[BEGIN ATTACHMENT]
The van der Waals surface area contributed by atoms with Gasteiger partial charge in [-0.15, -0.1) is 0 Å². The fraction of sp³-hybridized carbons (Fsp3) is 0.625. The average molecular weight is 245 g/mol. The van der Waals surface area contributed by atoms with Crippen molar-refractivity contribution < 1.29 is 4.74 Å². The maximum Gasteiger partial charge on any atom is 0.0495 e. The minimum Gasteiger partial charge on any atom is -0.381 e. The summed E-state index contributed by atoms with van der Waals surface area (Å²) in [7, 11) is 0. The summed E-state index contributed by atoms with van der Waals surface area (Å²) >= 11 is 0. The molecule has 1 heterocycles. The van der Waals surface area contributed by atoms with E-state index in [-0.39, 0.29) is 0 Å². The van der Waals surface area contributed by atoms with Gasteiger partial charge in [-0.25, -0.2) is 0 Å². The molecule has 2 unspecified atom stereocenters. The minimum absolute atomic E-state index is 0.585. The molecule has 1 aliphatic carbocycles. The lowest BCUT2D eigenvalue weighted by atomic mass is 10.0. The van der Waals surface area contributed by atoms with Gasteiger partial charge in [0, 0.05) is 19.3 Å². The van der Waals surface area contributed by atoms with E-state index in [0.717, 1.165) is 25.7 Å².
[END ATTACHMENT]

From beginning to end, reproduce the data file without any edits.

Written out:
The van der Waals surface area contributed by atoms with Gasteiger partial charge in [-0.15, -0.1) is 0 Å². The fraction of sp³-hybridized carbons (Fsp3) is 0.625. The average molecular weight is 245 g/mol. The van der Waals surface area contributed by atoms with Crippen molar-refractivity contribution < 1.29 is 4.74 Å². The maximum Gasteiger partial charge on any atom is 0.0495 e. The minimum Gasteiger partial charge on any atom is -0.381 e. The summed E-state index contributed by atoms with van der Waals surface area (Å²) in [7, 11) is 0. The summed E-state index contributed by atoms with van der Waals surface area (Å²) >= 11 is 0. The molecule has 1 heterocycles. The van der Waals surface area contributed by atoms with E-state index in [-0.39, 0.29) is 0 Å². The van der Waals surface area contributed by atoms with Gasteiger partial charge in [-0.25, -0.2) is 0 Å². The molecule has 2 unspecified atom stereocenters. The minimum absolute atomic E-state index is 0.585. The molecule has 1 aliphatic carbocycles. The lowest BCUT2D eigenvalue weighted by atomic mass is 10.0. The van der Waals surface area contributed by atoms with Gasteiger partial charge in [0, 0.05) is 19.3 Å². The van der Waals surface area contributed by atoms with E-state index in [0.717, 1.165) is 25.7 Å².